Today we also caught three large Chinook or king salmon. Ellen taught me how to fillet a fish and I practiced on a smaller fish and then filleted the salmon for the cook. What is even cooler was that at dinner we had salmon and it was the fish that we had caught and I had filleted. Fresh salmon is so good and I think the crew was happy to get to enjoy our catch.

The catch of the day was a 8.5 kg Chinook salmon.

The catch of the day was a 8.5 kg Chinook salmon.

Salmon for dinner, filleted by Lindsay.

Salmon for dinner, filleted by Lindsay.


What else did we catch?
Walleye Pollock

Walleye Pollock

A juvenile Wolffish

A juvenile Wolffish

Yellow Fin Sole

Yellowfin Sole

 A squid

A squid

Herring

Herring

Lots of little Capelin

Lots of little Capelin

Jillian Worssam, July 19, 2008

NOAA Teacher at Sea
Jillian Worssam
Onboard U.S. Coast Guard Vessel Healy
July 1 – 30, 2008

Mission: Bering Sea Ecosystem Survey
Geographic Region: Bering Sea, Alaska
Date: July 19, 2008

Numerous times over the past two and half weeks I have mentioned the CTD, small ones attached to moorings, there is one on the MOCNESS, there are even CTD sensors aboard the HEALY, but what does this CTD really tell the scientists?

For every sampling station the CTD needs to be prepared ahead of time so that all the equipment is functioning fully.

For every sampling station the CTD needs to be prepared ahead of time so that all the equipment is functioning fully.

As a review, let’s remember that a CTD records the Conductivity of the water that when adjusted for Temperature gives us salinity. The Depth of each sample is recorded because the ocean is not static; it is constantly moving both vertically and horizontally, and changing as it moves. When you sample with the CTD you can add a variety of accessory sensors to measure other ocean parameters: O2 salinity, temperature, pressure, fluorescence, turbidity and on our specific cruise we are also collecting data in regards to micro-zooplankton, nitrates, iron, and radon.

Each line represents a different element that the CTD is measuring.

Each line represents a different element that the CTD is measuring.

Let’s stop for a moment and talk about ocean currents. There are three ocean currents that affect the ecosystems of the Bering Sea: The Alaska Coastal Current, heavily freshwater, colder runoff that shoots through Unimak Pass; The North Pacific Gyre, warmer(relatively) water that seeps through the entire Aleutian chain, like water through a sieve. And the deep ocean conveyor belt, this one actually comes from the Mediterranean…water that has not seen the surface for a thousand years or more! This dense and cold fluid flows through Kamchatka pass, and has traveled from the north Atlantic through the Pacific to get to the Bering Sea, and is really rich in nutrients. No wonder it takes a thousand years. Anyway here we have all this water filtering into the Bering Sea, and here on the HEALY we have the CTD to give us precise data on the composition of this water.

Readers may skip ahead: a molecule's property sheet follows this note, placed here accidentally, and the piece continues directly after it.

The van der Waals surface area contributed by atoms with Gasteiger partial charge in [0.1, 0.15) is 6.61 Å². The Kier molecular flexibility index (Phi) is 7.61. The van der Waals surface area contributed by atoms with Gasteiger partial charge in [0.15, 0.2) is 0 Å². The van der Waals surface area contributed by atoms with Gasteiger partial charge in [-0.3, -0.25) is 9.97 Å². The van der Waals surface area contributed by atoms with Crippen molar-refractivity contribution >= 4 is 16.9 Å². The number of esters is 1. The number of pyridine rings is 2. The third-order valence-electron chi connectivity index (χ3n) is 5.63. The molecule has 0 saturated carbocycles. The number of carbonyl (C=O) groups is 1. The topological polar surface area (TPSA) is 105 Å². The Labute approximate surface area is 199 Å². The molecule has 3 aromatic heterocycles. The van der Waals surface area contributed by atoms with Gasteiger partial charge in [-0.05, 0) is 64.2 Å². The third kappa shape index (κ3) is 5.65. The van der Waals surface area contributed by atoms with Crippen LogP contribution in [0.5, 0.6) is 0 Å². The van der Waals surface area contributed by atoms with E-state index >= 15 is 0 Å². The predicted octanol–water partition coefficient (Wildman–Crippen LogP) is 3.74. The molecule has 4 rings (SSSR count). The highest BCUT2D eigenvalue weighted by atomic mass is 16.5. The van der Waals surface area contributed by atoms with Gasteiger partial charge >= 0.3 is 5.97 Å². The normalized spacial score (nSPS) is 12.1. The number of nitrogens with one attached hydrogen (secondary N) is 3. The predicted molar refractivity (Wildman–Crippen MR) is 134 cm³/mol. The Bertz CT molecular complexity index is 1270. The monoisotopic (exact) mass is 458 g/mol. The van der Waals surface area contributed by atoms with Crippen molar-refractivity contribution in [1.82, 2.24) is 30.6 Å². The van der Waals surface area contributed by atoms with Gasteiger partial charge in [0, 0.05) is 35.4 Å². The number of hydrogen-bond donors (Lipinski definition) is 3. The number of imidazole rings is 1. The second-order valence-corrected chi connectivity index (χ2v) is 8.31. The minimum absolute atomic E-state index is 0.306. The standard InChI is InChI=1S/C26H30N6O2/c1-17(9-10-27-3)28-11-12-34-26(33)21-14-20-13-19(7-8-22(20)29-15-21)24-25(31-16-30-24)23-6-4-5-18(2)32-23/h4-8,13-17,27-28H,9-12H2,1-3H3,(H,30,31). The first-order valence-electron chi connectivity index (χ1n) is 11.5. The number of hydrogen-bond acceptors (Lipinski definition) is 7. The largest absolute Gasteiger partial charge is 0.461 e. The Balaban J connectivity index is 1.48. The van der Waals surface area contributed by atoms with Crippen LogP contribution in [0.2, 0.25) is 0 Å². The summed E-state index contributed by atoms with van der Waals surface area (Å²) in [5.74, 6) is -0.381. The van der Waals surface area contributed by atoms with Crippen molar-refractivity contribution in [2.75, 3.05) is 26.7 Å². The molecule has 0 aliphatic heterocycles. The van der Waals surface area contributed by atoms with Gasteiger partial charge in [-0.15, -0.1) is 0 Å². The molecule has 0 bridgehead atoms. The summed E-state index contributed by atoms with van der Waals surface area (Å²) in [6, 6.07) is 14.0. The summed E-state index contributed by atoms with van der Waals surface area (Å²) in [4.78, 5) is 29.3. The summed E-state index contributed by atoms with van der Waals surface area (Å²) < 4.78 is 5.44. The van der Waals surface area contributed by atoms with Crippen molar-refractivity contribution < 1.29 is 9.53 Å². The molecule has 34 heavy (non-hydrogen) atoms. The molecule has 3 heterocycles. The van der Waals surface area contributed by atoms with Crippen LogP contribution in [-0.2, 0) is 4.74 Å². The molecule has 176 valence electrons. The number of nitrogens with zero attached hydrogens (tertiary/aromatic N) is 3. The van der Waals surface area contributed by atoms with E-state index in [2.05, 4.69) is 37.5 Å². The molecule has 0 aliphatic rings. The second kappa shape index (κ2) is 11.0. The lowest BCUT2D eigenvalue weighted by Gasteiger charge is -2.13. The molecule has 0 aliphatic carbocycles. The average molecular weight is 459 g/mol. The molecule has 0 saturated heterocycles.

The scientists all getting their water samples out of the 30 liter bottles.

The scientists all getting their water samples out of the 30 liter bottles.

During the actual cast of the CTD at each recorded station 24 data points are collects each second, giving an excellent representation of each specific water column. It is Scott’s job to run the CTD and let me tell you this is no easy task. The electronic equipment has to be constantly calibrated, the physical instrument array maintained, and all the collected data cataloged and stored for transmission to all the scientists both during and at the end of this cruise. None of this is an easy task. I also find Scott’s role on the vessel fascinating. Scott is an engineer who works for Scripts out of California and is hired on as outside technical support. He is not technically one of the scientific team, not technically part of the U.S. Coast Guard, and the HEALY could not technically collect most of their data with out him!

Hamming it up, Scott shows us the real science behind the CTD.

Hamming it up, Scott shows us the real science behind the CTD.

Quote of the Day: If you plan for a year, plant rice. If you plan for ten years plant trees. If you plan for 100 years, educate your children. Chinese Proverb.

FOR MY STUDENTS: What is a pycnocline?